Vincent Lecavalier seemed upset when he found himself paired up with Zac Rinaldo and Adam Hall on the fourth line during Philadelphia’s Friday morning skate, but the move worked in last night’s 4-2 victory over Toronto.
Flyers coach Craig Berube was very pleased with Lecavalier’s line and the 33-year-old forward, who also shifted from the wing to center, admitted that he felt more comfortable playing up the middle.
“I have to give credit to my teammates,” Lecavalier said, according to the Philadelphia Inquirer. “We were close (to scoring) a few times.”
As a line they didn’t find the back of the net, but Lecavalier scored on a one-timer during Philadelphia’s first power play of the game:
“I didn’t even see the shot,” teammate Wayne Simmonds remarked. “Normally I have time to get to the front of the net. I wasn’t even halfway there. It was in and out before I even got there, so it was an unbelievable shot.”
Like Berube, Simmonds was impressed with how well Lecavalier responded to his assignment as the team’s fourth-line center.
It remains to be seen if Lecavalier’s strong performance will lead to the lines getting shaken up again, but either way, if Berube’s goal was to spark him, then it looks like he succeeded.
It looks like the Philadelphia Flyers will have a $22.5-million fourth-liner tonight at home versus Toronto. Vincent Lecavalier was skating between wingers Zac Rinaldo and Adam Hall this morning, two days after going minus-2 and playing just 12:44 in a 3-1 loss to the Rangers.
Tye McGinn is expected to take Lecavalier’s place playing the left side with Brayden Schenn and Wayne Simmonds.
A couple of tweets to add fuel to the fire:
Lecavalier has 15 goals and 15 assists in 59 games, his 0.51 points per game ranking him seventh on the Flyers.
While plus-minus can often be misleading as a statistic, it may be telling in the case of Lecavalier. The 33-year-old’s minus-16 is the worst on the team, and that’s while starting a high percentage of his shifts in the offensive zone.
The day after he partook in Philly’s 5-0 shellacking of Detroit, Chris Vande Velde has been placed on waivers.
The move is reportedly to clear roster space for Zac Rinaldo, set to return on Thursday in Anaheim after missing the last 10 games with a high ankle sprain.
Vande Velde, 26, signed a one-year pact with the Flyers in December and went on to appear in 17 games, registering one assist while averaging close to eight minutes a game. He was used primarily as a fourth-line, penalty-killing center, though Adam Hall’s superior faceoff ability limited some of the situations Vande Velde could be used in.
As for Rinaldo, he suffered the ankle sprain on Jan. 9, but has recovered faster than the original six-week timetable provided by Flyers GM Paul Holmgren.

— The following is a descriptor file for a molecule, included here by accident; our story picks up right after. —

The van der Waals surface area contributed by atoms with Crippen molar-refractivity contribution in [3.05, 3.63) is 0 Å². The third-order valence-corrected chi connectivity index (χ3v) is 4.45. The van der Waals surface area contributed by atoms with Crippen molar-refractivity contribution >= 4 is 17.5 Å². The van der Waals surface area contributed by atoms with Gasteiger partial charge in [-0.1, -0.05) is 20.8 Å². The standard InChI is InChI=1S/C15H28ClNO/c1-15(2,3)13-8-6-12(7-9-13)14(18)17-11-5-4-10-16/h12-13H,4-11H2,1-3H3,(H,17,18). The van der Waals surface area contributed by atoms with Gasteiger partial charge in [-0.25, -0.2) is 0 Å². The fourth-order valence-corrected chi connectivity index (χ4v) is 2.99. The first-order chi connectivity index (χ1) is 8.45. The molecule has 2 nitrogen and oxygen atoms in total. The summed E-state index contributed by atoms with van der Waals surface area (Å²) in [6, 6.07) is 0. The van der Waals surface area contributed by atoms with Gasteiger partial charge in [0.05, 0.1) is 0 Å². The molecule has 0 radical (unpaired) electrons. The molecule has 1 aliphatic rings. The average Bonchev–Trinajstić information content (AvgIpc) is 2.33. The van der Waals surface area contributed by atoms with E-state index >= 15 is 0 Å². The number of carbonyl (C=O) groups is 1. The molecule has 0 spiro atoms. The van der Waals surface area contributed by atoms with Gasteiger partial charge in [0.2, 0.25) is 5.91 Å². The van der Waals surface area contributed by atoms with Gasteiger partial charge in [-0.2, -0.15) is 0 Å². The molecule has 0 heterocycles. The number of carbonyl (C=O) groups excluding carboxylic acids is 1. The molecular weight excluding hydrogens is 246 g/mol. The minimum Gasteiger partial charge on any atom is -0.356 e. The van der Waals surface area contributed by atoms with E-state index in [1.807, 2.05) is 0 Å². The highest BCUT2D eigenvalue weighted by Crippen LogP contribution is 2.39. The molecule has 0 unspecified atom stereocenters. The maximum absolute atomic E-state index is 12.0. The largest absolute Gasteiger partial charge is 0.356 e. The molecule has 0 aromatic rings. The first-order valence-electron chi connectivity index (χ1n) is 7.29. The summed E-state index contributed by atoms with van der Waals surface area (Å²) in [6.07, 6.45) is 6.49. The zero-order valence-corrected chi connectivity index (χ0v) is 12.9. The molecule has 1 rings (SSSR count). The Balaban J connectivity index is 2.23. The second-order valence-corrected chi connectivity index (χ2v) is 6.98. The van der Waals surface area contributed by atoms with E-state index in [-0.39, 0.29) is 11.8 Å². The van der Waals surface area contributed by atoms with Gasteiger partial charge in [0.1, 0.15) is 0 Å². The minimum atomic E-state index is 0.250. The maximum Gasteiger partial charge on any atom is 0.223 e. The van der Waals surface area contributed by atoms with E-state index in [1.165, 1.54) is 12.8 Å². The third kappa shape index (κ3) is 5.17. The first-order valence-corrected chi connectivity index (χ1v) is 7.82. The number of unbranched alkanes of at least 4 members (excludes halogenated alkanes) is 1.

The injury came at a time when the agitating forward had firmly established himself as a regular presence in the Philly lineup, as Rinaldo was one of just nine players to appear in Philly’s first 44 games of the year.
The 23-year-old led the Flyers with 101 penalty minutes and 135 hits at the time of his injury, averaging 7:30 of ice-time per-game.
Philadelphia has recalled Tye McGinn from AHL Adirondack to replace Zac Rinaldo on the active roster.
McGinn, 23, has six goals and 12 points in 28 games with the Phantoms this year, and three goals in six games with the Flyers (at the time of his first demotion back to Adirondack, McGinn was actually leading Philly in scoring.)
He’ll likely slot into the lineup ASAP as Rinaldo, who was one of just nine Flyers to play in the first 44 games of the season, is out six weeks with a high ankle sprain. The ailment landed Rinaldo on IR alongside fellow forward Matt Read, currently sidelined with a concussion.
Philly doesn’t play again until a Saturday matinee at home against Tampa Bay. McGinn took Friday line rushes on the club’s fourth unit with Chris VandeVelde and Adam Hall, splitting time with Jay Rosehill.
The Flyers’ penalty kill got caught out of position a couple of times during Friday’s 3-2 shootout loss in Winnipeg. However, what happened versus the Jets doesn’t mean we’ll see a more patient or cautious approach should Philadelphia go shorthanded versus Ottawa tonight.
“That’s part of the point of being the penalty killers — you want to get pressure, not let them have ice, not let them set up and make plays,” Flyers forward Matt Read said, per CSN Philly. “You want to keep them to the outside and try to be on them as quick as you can. As soon as there is a fumbled puck, get on them and try to create pressure.”
The first Jets’ power-play goal, by Dustin Byfuglien, was mostly a matter of getting caught on a poor line change.
On the second goal, also by Byfuglien, Flyers forward Adam Hall may have been guilty of over-pursuing the puck-carrier, opening up the big shot from the point.
“[Hall] was close, but not close enough there,” said Philly head coach Craig Berube. “Sometimes that’s just the way it goes on the penalty kill.”
Overall, the Flyers’ PK has been decent, ranking 13th in the NHL (83.1%). It’s the power play that’s been their biggest special-teams problem. Even after scoring four times with the man advantage in the last three games, the unit still ranks a lowly 24th (13.9%).